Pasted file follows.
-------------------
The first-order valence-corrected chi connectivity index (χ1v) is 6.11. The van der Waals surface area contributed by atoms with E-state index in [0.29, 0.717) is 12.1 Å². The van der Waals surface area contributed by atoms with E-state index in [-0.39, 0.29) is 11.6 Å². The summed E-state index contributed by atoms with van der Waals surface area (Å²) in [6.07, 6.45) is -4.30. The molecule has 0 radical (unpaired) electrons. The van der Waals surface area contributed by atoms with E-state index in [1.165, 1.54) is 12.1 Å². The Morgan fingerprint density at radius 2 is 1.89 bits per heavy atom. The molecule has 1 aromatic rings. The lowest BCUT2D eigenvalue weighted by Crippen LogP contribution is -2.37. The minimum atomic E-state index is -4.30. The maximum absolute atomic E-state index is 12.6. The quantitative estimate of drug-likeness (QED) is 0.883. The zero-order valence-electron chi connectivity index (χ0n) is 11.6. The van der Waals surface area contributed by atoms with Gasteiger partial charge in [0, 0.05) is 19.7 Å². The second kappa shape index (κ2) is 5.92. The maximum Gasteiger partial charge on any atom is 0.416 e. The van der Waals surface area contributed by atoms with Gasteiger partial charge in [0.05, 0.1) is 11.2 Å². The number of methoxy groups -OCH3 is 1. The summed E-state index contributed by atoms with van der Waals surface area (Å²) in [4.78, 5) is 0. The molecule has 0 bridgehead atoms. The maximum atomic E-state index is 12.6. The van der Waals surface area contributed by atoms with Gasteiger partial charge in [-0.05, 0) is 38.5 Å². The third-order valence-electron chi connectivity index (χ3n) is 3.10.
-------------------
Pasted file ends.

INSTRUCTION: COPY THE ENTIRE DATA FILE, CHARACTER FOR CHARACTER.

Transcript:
The first-order valence-corrected chi connectivity index (χ1v) is 6.11. The van der Waals surface area contributed by atoms with E-state index in [0.29, 0.717) is 12.1 Å². The van der Waals surface area contributed by atoms with E-state index in [-0.39, 0.29) is 11.6 Å². The summed E-state index contributed by atoms with van der Waals surface area (Å²) in [6.07, 6.45) is -4.30. The molecule has 0 radical (unpaired) electrons. The van der Waals surface area contributed by atoms with E-state index in [1.165, 1.54) is 12.1 Å². The Morgan fingerprint density at radius 2 is 1.89 bits per heavy atom. The molecule has 1 aromatic rings. The lowest BCUT2D eigenvalue weighted by Crippen LogP contribution is -2.37. The minimum atomic E-state index is -4.30. The maximum absolute atomic E-state index is 12.6. The quantitative estimate of drug-likeness (QED) is 0.883. The zero-order valence-electron chi connectivity index (χ0n) is 11.6. The van der Waals surface area contributed by atoms with Gasteiger partial charge in [0, 0.05) is 19.7 Å². The second kappa shape index (κ2) is 5.92. The maximum Gasteiger partial charge on any atom is 0.416 e. The van der Waals surface area contributed by atoms with Gasteiger partial charge in [0.05, 0.1) is 11.2 Å². The number of methoxy groups -OCH3 is 1. The summed E-state index contributed by atoms with van der Waals surface area (Å²) in [4.78, 5) is 0. The molecule has 0 bridgehead atoms. The maximum atomic E-state index is 12.6. The van der Waals surface area contributed by atoms with Gasteiger partial charge in [-0.05, 0) is 38.5 Å². The third-order valence-electron chi connectivity index (χ3n) is 3.10.